Mark Twain’s ancestor was ‘witchfinder general’ during Islandmagee Witch Trial
US author Mark Twain’s connection to real life witchcraft trial
Witchcraft ‘detective’ Dr Andrew Sneddon has unearthed evidence that one of Mark Twain’s ancestors was the ‘witchfinder general’ in the infamous 18th century Islandmagee Witch Trial.
With echoes of horror actor Vincent Price’s malevolent and gory role in the cult classic movie Witchfinder General, Dr Sneddon discovered that Edward Clements was Ulster’s own main witch hunter during the 1711 Islandmagee trial.
In Possessed by the Devil: The History of the Islandmagee Witches & Ireland’s Only Witchcraft Mass Trial, Dr Sneddon digs deep beneath the accepted facts about the case of eight innocent old women found guilty of bewitching 18-year-old Mary Dunbar.
The Castlereagh-born young woman from a minister’s family travelled to Islandmagee to comfort her cousin after the death of a relative who local people believe had been bewitched.
Within hours of her arrival, Mary said that she had found a strange knotted apron lying on the parlour floor — triggering a series of supernatural disturbances.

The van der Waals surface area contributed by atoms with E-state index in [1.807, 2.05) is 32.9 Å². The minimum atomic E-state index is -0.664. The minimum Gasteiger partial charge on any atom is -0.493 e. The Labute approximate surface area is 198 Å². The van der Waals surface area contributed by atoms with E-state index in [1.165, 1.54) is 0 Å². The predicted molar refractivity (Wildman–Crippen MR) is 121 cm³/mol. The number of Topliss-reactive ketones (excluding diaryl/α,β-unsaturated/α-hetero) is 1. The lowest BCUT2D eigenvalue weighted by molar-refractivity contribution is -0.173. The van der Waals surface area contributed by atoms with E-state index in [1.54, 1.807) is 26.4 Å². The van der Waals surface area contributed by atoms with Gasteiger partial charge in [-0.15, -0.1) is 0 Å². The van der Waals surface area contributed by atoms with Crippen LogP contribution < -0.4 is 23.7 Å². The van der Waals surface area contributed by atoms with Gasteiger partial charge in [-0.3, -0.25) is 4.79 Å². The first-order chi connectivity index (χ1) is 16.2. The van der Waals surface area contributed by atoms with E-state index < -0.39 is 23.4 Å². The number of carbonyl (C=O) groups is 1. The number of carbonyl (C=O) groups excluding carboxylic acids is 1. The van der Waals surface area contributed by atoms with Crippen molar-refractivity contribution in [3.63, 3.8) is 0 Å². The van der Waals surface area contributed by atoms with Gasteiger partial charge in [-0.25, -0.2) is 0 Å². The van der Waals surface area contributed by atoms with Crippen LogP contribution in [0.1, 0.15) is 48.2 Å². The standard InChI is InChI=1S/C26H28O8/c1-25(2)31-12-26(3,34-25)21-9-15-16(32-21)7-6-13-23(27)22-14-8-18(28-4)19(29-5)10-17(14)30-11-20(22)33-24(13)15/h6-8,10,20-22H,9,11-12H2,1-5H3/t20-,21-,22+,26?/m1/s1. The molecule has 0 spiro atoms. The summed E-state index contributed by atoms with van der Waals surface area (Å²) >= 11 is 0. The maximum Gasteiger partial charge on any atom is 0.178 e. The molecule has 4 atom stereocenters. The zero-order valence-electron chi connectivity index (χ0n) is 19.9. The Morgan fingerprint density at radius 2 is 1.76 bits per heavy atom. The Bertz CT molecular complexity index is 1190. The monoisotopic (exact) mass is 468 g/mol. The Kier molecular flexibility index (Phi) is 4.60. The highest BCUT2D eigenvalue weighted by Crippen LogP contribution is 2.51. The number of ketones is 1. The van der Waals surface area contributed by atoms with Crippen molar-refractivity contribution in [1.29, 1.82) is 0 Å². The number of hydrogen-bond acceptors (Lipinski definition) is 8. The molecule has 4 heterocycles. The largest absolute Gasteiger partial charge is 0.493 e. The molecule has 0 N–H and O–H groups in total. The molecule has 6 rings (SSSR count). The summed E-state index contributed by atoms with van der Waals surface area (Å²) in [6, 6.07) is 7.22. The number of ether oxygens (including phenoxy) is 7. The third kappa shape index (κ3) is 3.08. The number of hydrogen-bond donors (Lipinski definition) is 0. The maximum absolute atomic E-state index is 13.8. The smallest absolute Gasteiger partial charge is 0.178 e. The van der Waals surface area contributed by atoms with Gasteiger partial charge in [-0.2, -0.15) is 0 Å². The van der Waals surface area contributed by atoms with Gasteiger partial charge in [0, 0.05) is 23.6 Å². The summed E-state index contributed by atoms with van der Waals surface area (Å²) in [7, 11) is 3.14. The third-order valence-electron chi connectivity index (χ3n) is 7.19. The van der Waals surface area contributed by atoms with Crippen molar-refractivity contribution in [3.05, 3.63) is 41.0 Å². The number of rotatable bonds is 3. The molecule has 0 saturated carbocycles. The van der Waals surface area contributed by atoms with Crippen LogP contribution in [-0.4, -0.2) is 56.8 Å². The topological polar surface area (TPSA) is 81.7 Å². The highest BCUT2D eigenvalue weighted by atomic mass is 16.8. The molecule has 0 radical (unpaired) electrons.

People claimed that the refined teenager had screaming fits; reacted with fury to prayers and vomited pins, feathers and cotton.
Within one month, Mary had accused eight local old women of summoning up demons and using witchcraft to possess her.
The only evidence offered was from Mary Dunbar herself with the innocent ladies tried without defence lawyers.
They were jailed for a year and also sentenced to four appearances in the stocks on market day where they were pelted with vegetables and fruit.
Dr Sneddon revealed that the man who pursued Mary Dunbar’s wild claims was Mark Twain’s uncle. “He was the witchfinder or witch hunter investigator. He was up to his neck in this witchcraft trial,” said Dr Sneddon.
Whatever happened to Mary Dunbar, whose witch accusations bear similarities to Winona Ryder’s character in the Salem witch trial movie The Crucible, may never be known though as many documents were destroyed.
The University of Ulster lecturer has his own theory about why she made the claims, explaining: “There is a sexual element to Mary Dunbar.
“During her fits, she had the young local men in her bedroom — which would never normally have happened back then.
“They were holding her down as she was writhing on the bed...maybe she did it for sexual pleasure or sexual attention.”
- Possessed by the Devil: The Real History of the Islandmagee Witches & Ireland’s Only Witchcraft Mass Trial is available online and from bookshops, price £12.99.
Belfast Telegraph Digital